It is important to note that for those earning minimum wage, there is no gender wage gap because both men and women earn the same minimum wage rate. However, more women than men work in minimum wage jobs. In 2012, 58.3% of minimum wage earners in Ontario were women, so overall women still face a disadvantage in terms of wages.

Age

A notable trend is that younger women have stronger earning power. For women aged 15-24 years the gender wage gap narrowed from 8% in 1997 to 5% in 2014 (average hourly wages), and narrowed from 33% in 1976 to 19% in 2011 (average annual earnings).

Marital Status

Married women experience a much higher gender wage gap (measured by average annual earnings) than those who are never married. However, married women experienced a larger decrease in their gap of 17.2 percentage points (from 46.6% in 1976 to 29.4% in 2011) compared to 3.7 percentage points (from 12% in 1976 to 8.3% in 2011) for women who were never married.

Education

Based on average annual earnings, from 1987 to 2011, the gender wage gap for full time full year workers has narrowed for all education levels except for those with a university degree. Women with a university degree experienced an increase in the gap by 2% over this period, resulting in the largest wage gap at 30.9% among all education categories in 2011.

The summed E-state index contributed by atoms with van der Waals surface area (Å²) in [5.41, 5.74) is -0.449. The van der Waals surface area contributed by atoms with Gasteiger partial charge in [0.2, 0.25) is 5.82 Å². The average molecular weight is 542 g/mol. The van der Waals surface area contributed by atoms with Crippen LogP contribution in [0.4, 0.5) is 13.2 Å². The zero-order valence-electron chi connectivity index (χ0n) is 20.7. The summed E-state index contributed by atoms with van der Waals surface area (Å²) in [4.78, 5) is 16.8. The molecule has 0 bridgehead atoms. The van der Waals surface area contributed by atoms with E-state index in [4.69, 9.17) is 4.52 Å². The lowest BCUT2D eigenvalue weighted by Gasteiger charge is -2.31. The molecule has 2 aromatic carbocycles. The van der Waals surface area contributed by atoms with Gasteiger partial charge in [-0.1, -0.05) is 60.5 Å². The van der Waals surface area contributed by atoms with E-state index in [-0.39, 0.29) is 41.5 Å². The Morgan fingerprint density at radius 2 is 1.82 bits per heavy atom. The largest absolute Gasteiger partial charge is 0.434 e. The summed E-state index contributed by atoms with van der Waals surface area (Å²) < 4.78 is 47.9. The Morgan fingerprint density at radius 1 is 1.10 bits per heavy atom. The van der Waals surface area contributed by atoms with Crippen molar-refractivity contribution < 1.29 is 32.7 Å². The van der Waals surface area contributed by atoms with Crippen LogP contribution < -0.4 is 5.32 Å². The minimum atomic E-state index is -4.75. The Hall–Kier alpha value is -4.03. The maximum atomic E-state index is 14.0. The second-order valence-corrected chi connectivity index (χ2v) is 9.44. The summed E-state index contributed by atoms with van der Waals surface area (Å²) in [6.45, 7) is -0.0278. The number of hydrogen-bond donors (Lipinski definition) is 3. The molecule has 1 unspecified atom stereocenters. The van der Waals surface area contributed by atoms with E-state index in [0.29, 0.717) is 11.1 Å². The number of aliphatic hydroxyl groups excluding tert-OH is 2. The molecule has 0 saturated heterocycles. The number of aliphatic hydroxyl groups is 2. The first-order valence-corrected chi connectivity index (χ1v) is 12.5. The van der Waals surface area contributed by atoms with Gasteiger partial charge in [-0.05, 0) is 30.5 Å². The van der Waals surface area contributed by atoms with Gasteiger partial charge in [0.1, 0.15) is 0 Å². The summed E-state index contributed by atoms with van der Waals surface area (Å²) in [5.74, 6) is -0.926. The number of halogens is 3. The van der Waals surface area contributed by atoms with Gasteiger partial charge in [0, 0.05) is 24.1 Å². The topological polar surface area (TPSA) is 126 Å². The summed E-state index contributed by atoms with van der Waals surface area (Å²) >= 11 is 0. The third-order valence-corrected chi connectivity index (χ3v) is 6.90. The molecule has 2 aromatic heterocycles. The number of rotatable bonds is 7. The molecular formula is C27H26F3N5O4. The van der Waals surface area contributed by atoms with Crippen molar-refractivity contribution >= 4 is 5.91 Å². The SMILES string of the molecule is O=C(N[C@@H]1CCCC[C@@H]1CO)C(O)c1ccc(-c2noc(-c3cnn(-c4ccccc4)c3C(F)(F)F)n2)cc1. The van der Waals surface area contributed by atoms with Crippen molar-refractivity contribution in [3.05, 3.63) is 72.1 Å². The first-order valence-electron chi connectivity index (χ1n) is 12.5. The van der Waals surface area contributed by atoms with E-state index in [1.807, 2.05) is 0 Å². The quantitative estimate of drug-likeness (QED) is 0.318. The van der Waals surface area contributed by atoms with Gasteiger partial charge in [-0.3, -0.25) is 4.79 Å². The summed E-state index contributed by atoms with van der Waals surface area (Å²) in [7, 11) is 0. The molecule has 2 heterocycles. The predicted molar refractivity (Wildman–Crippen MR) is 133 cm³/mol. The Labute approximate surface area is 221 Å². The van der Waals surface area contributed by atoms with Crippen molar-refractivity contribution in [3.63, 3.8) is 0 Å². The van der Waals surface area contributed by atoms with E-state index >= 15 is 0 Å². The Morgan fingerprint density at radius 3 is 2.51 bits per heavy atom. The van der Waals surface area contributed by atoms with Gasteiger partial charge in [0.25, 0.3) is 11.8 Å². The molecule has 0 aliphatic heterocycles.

Fifty seven percent of women (56.8%) have a college, CEGEP, or other nonuniversity certificate or diploma and about a third have an apprenticeship or trades certificate or diploma. In terms of having a university certificate, diploma or degree at bachelor level or above, women and men are at 23.8% and 23.0% respectively. Women and men with no certificate, diploma, or degree are at 18.4% and 18.9% respectively as their highest level of education.

The most popular field of study for over 700,000 women is business, management and public administration. Over 600,000 women are in the health and related field, which is 80.9% of all students in that field. Architecture, engineering and related technologies is a large field of study with over 1.1 million individuals, however, only 9.2% are women.

Occupations and Industries

Female-dominated occupations have seen little change since 1987. The following occupations have consistently had 50% or more of women: health occupations; business, finance and administrative; social science, education, government service and religion; sales and service; and art culture, recreation and sport.

A similar trend can be seen in female-dominated industries. Since 1987, health care and social assistance, educational services, accommodation and food services, and finance insurance, real estate and leasing have had over 50% female employees.

The highest number of women are employed in sales and service occupations (nearly 900,000), business, finance and administration occupations (nearly 800,000), and occupations in education, law and social, community and government services (over 500,000).